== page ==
Paul may not be writing about head coverings as we understand them in 1 Cor 11...he says a man dishonours his head by wearing a head covering, but in Ezekiel 44:18, Levitical priests are enjoined by God to wear head coverings. In 44:20, however, priests are also neither to shave their heads, nor to have long hair. It is possible that what Paul is referring to is the way one wears one's hair, as women of decorum in Corinth at the time wore their hair done up with pins, in a sort of crown. Jewish women who wore their hair down were regarded as adultresses (Num 5:18); in Corinth, women in the cult of Isis would wear their hair down when participating in their frenzied rituals.

Either way, there is enough ambiguity in this passage that it is not so clear-cut that it's about hats, veils, or the like. It is possible to throw up our hands and say that we don't really know exactly what Paul meant...we shouldn't cast aside what he has written, but we shouldn't be making up rules Pharisaically on the basis of what we think Paul meant. His main point in this passage was that men and women have divinely ordained and distinct, complementary roles to play in life and in worship, and they should not scandalize new belivers by doing away with fundamental sexual distinctions in appearance.

Pastor Steve said...

Sometimes I really dislike living in a country that allows free speech...

Sewing said...

Free speech is better than the alternative.

Sewing said...

One of the only things that gives North Koreans hope, for example—a society where speech is more heavily regulated than anywhere else on earth—is the underground proliferation of the Bible there.

David Castor said...

Paul may not be writing about head coverings as we understand them in 1 Cor 11...he says a man dishonours his head by wearing a head covering, but in Ezekiel 44:18, Levitical priests are enjoined by God to wear head coverings. In 44:20, however, priests are also neither to shave their heads, nor to have long hair. It is possible that what Paul is referring to is the way one wears one's hair, as women of decorum in Corinth at the time wore their hair done up with pins, in a sort of crown. Jewish women who wore their hair down were regarded as adultresses (Num 5:18); in Corinth, women in the cult of Isis would wear their hair down when participating in their frenzied rituals.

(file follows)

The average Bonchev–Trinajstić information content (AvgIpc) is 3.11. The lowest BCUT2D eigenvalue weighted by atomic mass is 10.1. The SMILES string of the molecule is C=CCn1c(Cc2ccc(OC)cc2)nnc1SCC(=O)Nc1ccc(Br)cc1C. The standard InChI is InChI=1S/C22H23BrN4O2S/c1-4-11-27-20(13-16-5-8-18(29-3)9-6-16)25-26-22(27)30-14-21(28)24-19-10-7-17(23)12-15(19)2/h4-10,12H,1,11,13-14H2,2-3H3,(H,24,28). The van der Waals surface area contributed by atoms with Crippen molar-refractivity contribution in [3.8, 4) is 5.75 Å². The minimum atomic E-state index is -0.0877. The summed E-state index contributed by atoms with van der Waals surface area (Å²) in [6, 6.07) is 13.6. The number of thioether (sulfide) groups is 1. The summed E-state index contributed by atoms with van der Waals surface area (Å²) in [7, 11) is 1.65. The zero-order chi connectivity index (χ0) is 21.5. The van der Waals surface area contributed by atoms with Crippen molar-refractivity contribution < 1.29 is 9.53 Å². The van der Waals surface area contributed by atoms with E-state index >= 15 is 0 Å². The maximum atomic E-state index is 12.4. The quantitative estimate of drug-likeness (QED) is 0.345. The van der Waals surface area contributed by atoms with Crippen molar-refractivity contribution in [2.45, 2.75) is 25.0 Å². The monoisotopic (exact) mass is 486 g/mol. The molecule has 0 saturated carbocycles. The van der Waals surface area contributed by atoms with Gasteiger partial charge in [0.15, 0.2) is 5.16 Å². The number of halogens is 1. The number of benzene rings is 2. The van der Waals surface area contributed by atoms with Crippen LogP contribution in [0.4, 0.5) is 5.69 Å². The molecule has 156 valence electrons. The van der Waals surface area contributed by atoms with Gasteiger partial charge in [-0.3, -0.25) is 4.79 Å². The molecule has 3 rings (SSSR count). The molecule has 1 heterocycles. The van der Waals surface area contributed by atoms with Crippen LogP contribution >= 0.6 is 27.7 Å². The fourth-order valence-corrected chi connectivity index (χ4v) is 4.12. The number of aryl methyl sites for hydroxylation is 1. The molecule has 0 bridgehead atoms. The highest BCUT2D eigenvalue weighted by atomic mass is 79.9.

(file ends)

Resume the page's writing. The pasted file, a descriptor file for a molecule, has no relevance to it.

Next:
You might have entered into this conversation quite late, so your contribution is quite excusable. But just to bring you up to speed, I'll share with you Pastor Steve's hermeneutic approach:

What is so complex about this verse?

1 Timothy 2:12-13 But I do not allow a woman to teach or exercise authority over a man, but to remain quiet. 13 For it was Adam who was first created, and then Eve.

What makes it complex is when we start twisting its meaning to fit our own ideals. To take this plain statement and twist it to say totally the opposite is indeed a complex work of exegesis.


In short, I'm sure Pastor Steve would disagree with your exegesis because Scripture requires a simple reading. Some might even say a lazy and ill-informed reading that ignores context, settting and audience. The fact that you've actually sought to understand these elements rather than blindly follow the straight forward reading of the text is evidence that you are simply making the text say what you want it to say.

Sewing said...

Thank you for "excusing" my "contribution," although I have in fact been following this thread since it was first posted.

I'll let Pastor Steve speak for himself, but oddly, I don't see any inconsistency whatsoever between his position and mine.